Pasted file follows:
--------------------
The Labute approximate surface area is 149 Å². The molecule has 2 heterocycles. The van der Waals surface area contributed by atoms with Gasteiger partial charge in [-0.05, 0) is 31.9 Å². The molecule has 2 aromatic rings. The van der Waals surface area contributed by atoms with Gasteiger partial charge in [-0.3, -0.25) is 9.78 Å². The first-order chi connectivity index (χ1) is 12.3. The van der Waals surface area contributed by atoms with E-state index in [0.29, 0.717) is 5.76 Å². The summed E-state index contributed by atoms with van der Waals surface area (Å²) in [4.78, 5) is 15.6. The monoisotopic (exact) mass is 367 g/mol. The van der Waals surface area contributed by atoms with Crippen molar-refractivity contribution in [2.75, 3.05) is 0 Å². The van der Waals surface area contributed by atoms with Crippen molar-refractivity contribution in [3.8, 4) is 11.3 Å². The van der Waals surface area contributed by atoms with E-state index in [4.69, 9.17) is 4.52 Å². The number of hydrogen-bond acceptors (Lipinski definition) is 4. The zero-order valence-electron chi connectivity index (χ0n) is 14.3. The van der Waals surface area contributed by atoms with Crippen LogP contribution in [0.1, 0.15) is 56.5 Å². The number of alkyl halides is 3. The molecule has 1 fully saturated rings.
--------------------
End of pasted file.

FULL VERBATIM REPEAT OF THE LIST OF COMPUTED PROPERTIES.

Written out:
The Labute approximate surface area is 149 Å². The molecule has 2 heterocycles. The van der Waals surface area contributed by atoms with Gasteiger partial charge in [-0.05, 0) is 31.9 Å². The molecule has 2 aromatic rings. The van der Waals surface area contributed by atoms with Gasteiger partial charge in [-0.3, -0.25) is 9.78 Å². The first-order chi connectivity index (χ1) is 12.3. The van der Waals surface area contributed by atoms with E-state index in [0.29, 0.717) is 5.76 Å². The summed E-state index contributed by atoms with van der Waals surface area (Å²) in [4.78, 5) is 15.6. The monoisotopic (exact) mass is 367 g/mol. The van der Waals surface area contributed by atoms with Crippen molar-refractivity contribution in [2.75, 3.05) is 0 Å². The van der Waals surface area contributed by atoms with Crippen molar-refractivity contribution in [3.8, 4) is 11.3 Å². The van der Waals surface area contributed by atoms with E-state index in [4.69, 9.17) is 4.52 Å². The number of hydrogen-bond acceptors (Lipinski definition) is 4. The zero-order valence-electron chi connectivity index (χ0n) is 14.3. The van der Waals surface area contributed by atoms with Crippen LogP contribution in [0.1, 0.15) is 56.5 Å². The number of alkyl halides is 3. The molecule has 1 fully saturated rings.